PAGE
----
Elixir Strings - Are They For You?
Longer lasting, great sound and different flavors are some of the reasons you should choose these strings for your guitar.
There is no doubt about it. It is kind of a pain to constantly change your guitar strings. Even though I know it is necessary, it is still one of my least favorite guitar repair tasks. As I'm sure is the case with most guitar players, I postpone the string changing process as long as I can.
For some time now, I have used the notable guitar strings created by Elixir Strings. I like for my strings to maintain a bright and crisp sound and the Elixir's are about as close to my expectations as you can currently purchase. As with any strings, they will sound perfect on most guitars, but there will be exceptions to the rule.
This decision is really based on the personal preference of each individual guitar player. The elusive warm "Woody Tone" is what many experienced guitar players often seek, as this is the tone we expect from a fine handmade, solid-wood guitar.
And, yes I do have that preference for my sound as well. I have found over the years of playing and changing strings many times, I acquire that perfect tone after about one week of solid playing on the guitar up until 3 days to a week before they need changing.
Wondering what symptoms are exhibited that are indicative of a pending string change?
Inspect Wound Strings: First inspect the wound strings - especially the ones that contact the first few frets on the fretboard. If the underside of the string, where it contacts the fret is flat and worn, it is time for a string change.
Occasionally you will even experience the windings will split or break - and then you have no choice but to replace them.
All types of guitars will experience this condition and it is common to acoustic, classical and electrical guitar strings.
Guitar Won't Stay In-Tune: Another indication of an impending string change is that you have difficultly tuning or keeping the guitar "in-tune".
This is usually an indication that the strings have been used beyond their expected life expectancy. Often you may observe that your guitar is "in-tune" and in just a few minutes it goes "out-of-tune".
This often means you are going to experience a string break, or your strings are not secured properly at the tuning machine or bridge.
The great news is that Elixir Strings will last a really long time - but not forever! One typical indication is the 2 high strings, being the 1st and 2nd, or E and B are showing some signs of wear. Elixir strings can last from 3 to 5 times longer than conventional uncoated guitar strings. This of course varies from guitar player to guitar player.
The Elixir String Solution: The first coating process introduced from Elixir was the Polyweb coating. These coated strings tend to have smooth response and a very smooth tone. The tend to sound like strings that have been "played-in" already and you don't have to endure the break-in period. Also the coating gives player comfort and reduction of finger squeak noise.
However, don't get the wrong impression that by "played-in" I mean that they are worn out. This is definitely not the case. Rather, the Elixir Strings folks have decided to take the "bite" or the edge off the strings that would generally have with new strings. These strings will give you a tone similar to playing on a set of strings after several hours.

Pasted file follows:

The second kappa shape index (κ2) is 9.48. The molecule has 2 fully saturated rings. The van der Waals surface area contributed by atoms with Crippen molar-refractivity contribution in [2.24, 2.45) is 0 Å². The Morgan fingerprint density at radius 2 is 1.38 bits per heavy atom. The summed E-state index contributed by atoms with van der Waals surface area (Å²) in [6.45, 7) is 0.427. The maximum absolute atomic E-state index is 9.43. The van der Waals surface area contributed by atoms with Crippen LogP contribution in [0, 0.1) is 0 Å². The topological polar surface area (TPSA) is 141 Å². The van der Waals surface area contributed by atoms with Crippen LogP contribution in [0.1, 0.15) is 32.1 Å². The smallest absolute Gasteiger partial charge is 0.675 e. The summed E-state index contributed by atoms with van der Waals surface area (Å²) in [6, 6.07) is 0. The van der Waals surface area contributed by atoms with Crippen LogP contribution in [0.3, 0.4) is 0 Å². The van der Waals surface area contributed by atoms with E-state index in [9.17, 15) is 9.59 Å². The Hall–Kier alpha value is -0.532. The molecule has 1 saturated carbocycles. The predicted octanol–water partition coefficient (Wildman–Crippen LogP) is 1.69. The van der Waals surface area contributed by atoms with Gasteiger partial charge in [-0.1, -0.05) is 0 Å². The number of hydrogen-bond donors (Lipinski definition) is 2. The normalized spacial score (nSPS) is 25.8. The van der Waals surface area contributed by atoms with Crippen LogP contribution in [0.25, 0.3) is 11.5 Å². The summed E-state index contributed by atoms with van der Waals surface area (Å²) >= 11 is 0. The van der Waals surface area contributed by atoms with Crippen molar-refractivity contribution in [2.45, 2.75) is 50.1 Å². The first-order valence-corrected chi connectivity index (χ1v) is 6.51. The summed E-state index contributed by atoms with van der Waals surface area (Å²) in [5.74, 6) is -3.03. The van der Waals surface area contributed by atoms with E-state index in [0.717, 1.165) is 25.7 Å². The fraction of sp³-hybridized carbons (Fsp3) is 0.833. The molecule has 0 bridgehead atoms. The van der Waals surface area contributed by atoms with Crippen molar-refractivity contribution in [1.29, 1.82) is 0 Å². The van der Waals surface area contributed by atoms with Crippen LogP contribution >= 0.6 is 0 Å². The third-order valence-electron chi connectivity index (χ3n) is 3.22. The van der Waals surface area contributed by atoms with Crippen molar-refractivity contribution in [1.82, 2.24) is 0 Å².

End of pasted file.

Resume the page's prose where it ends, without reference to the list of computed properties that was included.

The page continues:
Elixir Strings The difference between different string coatings gives the guitar player an assortment of tone and feel.
Elixir Strings with the Nanoweb coating feel more like conventional strings - and sound like them too. They exhibit a more lively and bright tone and because the coating is so thin, you can hardly tell that it is there.
Of the two varieties of Elixir String coatings, I favor the Nanoweb coating. I love for my solid wood, handmade instruments to have a bright and clear tone.
One of the major reasons the bass or wound strings wear out is because of contamination. The string windings fill up with dirt, oils and other debris from our fingers. This is something that we cannot control too much for even a guitar player that keeps their hands [really|genuinely|truly] clean on a regular basis will contaminate bass string windings.
Most of this contamination is invisible to the naked eye, but it sure does inhibit the vibration of the bass strings. While contamination is the major cause of bass string failure, it is corrosion that wears out the plain steel strings. This phenomena is usually caused by humidity in the air, and perspiration from the guitar player's hands.
The usual effect of corrosion on the plain strings is that the strings become dark and crusting looking and their original brightness is muted. Also you will find that you cannot slide your fingers easily and they go out of tune quickly and loose their intonation.
The people at Elixir Strings discovered that by covering the wound bass strings with a thin protective coating was the real solution to string life. All corrosion and contaminates would be minimized. Their coating consists of a polymer tube that if formed to the contour of the wound strings. This coating is flexible, and micro-thin.
I think the best way to relate to this is the protective finish that is giving to guitar bodies to protect them against contamination and damage. Nothing can get between this coating and the string and the coating is thinner that a human hair.
The Plain Steel Strings of Elixir Strings: Elixir treats the plain steel strings with a special anti-rust coating that is designed to protect and extend the life of these strings up to 3 to 5 times that of ordinary uncoated strings.
This is actually a plating process and is part of the break-through technology that Elixir came up with. This assures that your strings will sound and feel like new every time you pick up your guitar.
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